Natural objects found outside of the Earth's atmosphere, such as planets, stars, moons, comets, meteors and asteroids, are some of the heavenly bodies in space. It is believed that there are other forms of heavenly bodies or objects in space that are yet to be discovered and explored.Know More
Heavenly bodies are anything that are in the observable universe, bound together by gravity and are associated with their own positions in space. They are also called astronomical or celestial bodies, with celestial meaning "an inhabitant of heaven."
Interestingly, most heavenly bodies, especially the planets and natural satellites in the Solar System, are named after Roman gods. Ancient civilization also used to worship these celestial bodies, particularly the sun and the moon.Learn more about Astronomy
Some planets have more moons than others because they are larger and made of gas rather than solids. Large gaseous planets such as Mercury, Earth, Venus and Mars have the greatest number of moons in their orbital fields because of their size, which facilitates gravitational pull, and their gaseous composition.Full Answer >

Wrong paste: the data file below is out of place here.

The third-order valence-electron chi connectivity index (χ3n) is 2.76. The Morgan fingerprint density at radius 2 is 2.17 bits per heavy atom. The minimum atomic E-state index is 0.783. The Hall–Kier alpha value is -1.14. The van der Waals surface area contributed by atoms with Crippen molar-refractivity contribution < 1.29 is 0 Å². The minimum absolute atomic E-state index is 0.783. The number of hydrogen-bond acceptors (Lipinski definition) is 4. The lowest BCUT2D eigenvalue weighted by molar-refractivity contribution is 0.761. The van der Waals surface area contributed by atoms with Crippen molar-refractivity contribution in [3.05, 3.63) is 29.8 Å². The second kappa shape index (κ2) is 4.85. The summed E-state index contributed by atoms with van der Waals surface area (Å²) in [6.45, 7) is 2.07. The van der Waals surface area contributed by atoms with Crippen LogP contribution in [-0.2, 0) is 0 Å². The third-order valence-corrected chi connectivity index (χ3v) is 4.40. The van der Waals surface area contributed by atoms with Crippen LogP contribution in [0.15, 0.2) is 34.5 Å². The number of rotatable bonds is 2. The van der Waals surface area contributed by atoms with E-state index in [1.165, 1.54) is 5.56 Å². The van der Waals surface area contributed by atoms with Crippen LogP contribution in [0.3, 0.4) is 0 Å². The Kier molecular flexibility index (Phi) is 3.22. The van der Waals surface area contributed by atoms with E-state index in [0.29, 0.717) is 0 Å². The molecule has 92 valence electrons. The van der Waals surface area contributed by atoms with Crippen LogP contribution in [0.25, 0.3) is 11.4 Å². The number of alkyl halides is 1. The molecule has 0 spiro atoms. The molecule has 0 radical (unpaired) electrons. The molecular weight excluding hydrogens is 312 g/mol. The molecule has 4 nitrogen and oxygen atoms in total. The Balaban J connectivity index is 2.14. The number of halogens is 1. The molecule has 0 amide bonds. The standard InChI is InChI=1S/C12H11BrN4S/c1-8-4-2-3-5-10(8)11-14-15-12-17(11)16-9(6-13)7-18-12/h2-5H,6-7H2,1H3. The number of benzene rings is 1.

The first person to theorize that the planets revolve around the sun was Aristarchus of Samos, a Greek astronomer and mathematician who lived in the third century B.C. His theory conflicted with the dominant geocentric models of the time, and it was not widely accepted.Full Answer >
The sun and planets follow the ecliptic, an imaginary plane in the celestial sphere tilted approximately 23.5 degrees relative to the celestial equator. Earthbound observers see the sun and planets move along the ecliptic arc, rising up from the east and setting in the west.Full Answer >
Saturn has no surface and is a giant ball of gas that is mainly made up of helium and hydrogen, while the atmosphere of the planet also consists of the same gases. A handful of unmanned missions that have visited Saturn throughout history show that the planet has no surface to land on and is not capable of supporting living things.Full Answer >